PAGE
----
John Nelson

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John Nelson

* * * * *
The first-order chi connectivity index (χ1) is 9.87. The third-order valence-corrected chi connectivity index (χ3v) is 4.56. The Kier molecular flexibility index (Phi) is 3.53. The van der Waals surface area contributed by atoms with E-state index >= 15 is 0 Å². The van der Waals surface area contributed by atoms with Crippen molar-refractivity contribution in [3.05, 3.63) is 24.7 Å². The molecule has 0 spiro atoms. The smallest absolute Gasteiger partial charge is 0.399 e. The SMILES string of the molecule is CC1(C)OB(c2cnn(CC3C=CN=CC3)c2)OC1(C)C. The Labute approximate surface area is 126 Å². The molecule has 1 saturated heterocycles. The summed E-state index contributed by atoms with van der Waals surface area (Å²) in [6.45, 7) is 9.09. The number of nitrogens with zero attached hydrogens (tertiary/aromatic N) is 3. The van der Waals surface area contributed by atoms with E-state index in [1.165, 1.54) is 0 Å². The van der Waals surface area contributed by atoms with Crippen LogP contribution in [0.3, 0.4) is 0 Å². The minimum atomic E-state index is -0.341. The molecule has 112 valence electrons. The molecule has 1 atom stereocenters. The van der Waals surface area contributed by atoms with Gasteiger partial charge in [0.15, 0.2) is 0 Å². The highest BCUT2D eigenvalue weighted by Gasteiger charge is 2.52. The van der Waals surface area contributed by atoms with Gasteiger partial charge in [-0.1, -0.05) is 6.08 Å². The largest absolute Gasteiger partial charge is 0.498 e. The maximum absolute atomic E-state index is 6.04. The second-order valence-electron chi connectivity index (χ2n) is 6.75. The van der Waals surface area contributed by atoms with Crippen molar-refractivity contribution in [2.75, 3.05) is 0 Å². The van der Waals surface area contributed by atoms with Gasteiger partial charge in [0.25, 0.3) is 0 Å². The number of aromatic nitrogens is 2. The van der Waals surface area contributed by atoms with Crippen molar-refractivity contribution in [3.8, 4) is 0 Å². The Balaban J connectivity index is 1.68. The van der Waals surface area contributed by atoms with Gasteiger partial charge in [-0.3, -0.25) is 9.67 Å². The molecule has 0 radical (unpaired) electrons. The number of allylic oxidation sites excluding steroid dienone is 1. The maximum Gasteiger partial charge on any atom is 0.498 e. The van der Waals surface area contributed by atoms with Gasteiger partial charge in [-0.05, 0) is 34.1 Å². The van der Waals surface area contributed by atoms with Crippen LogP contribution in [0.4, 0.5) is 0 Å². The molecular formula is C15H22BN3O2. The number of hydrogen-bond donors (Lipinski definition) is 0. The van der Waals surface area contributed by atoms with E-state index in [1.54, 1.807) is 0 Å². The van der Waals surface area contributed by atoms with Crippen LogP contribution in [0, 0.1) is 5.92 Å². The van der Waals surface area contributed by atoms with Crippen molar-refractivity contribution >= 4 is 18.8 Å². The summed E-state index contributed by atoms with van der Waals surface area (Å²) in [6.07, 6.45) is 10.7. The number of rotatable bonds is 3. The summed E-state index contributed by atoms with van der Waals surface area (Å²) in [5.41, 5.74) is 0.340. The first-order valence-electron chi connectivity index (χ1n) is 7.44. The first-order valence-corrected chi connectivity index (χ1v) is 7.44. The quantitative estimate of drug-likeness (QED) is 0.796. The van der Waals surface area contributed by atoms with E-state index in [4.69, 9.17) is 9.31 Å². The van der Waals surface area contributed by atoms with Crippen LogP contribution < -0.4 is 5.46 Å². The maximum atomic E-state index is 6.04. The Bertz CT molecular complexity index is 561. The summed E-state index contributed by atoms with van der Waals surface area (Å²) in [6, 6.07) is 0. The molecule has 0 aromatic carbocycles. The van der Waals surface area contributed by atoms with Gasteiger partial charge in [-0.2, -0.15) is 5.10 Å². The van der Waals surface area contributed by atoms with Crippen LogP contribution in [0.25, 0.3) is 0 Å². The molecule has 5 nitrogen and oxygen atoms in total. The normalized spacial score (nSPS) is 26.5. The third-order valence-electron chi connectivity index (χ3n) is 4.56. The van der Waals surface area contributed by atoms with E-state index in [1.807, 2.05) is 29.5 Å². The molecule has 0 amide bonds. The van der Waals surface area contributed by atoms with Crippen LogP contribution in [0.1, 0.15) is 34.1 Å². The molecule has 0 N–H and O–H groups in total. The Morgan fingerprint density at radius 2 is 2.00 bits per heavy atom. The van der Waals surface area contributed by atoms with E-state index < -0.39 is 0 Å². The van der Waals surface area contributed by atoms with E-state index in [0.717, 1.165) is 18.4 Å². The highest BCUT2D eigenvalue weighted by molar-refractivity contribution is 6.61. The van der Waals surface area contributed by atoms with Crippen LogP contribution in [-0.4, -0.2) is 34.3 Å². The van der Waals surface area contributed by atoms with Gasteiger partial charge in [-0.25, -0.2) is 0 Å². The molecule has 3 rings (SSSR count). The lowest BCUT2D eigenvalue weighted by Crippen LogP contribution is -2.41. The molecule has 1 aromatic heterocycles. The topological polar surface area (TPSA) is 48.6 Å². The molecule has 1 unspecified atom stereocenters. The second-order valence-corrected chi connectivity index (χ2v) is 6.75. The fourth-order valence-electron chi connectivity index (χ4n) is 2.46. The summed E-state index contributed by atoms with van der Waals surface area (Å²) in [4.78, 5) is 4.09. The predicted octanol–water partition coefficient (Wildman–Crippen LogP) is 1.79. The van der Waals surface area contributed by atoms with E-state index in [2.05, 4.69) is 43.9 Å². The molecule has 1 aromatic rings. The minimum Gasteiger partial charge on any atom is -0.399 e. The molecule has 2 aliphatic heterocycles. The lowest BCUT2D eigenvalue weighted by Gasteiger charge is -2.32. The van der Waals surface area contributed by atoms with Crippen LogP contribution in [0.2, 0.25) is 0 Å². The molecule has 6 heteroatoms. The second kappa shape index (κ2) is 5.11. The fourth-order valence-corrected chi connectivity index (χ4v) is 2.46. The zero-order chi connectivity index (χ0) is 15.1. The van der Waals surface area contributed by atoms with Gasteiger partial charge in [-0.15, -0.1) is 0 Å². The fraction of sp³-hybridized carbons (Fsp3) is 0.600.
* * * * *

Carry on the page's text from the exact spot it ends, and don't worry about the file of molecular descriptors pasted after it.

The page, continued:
I’m a guy who once thought he was King Shit and had a lot of growing up to do. While all of my friends were applying to colleges and working their way into the film industry here in L.A., I was busy making sure everyone knew I had all the answers. One spring, I overheard a conversation I wish I hadn’t. It reminded me of a robbery I’d been told about years before. A larcenous idea formed in my head and I began an obsessive intellectualization about the roles we play in consumer retail society. I ran with it. Big time. With no previous criminal background, I robbed a string of bookstores with a fake gun before moving onto pharmacy chains and finally banks. That fifth and final bank was my undoing, after approximately 44 robberies. Nobody knew a thing until I confessed to my father, from a pay-phone on the wall of a holding cell in the old LAPD Robbery-Homicide Division. It was a King Shit I’d taken on my own young life, and Where Excuses Go to Die is the story of what it took for me to renounce the crown. I started writing in prison and never looked back, and I’m grateful for the diverse list of professional credits I started building shortly after my release. From developing radio spots, videos, and other promotional material for bands, music promoters, record labels, and indie film companies to print and online magazine work, I’ve been hired for everything from software marketing to helping write what Mattel dolls say when you pull their strings (the looks on friends’ faces when they heard was priceless). Each opportunity was a reminder of where I’d begun the journey – a cell block. When one bizarre circumstance morphed into another, I discovered a talent for penning “voice-of-the-theater” and teleprompter dialogue as well. For the first annual gala awards shows for U.S. VETS, I crafted intros and stage banter for a handful of politicians, one astronaut, a host of A-, B-, and C-list celebrities, and four of the surviving members of Easy Company, the 506th Parachute Regiment depicted in the HBO series Band of Brothers. After two shows with the vets, I was invited to write for law enforcement bigwigs at the 2nd Annual California Gold Star Awards. Many of those honorees have since been indicted, whereas I was rewarded with a giant bear hug from LA County Sheriff Lee Baca. I refrained from thanking him for his department’s hospitality.
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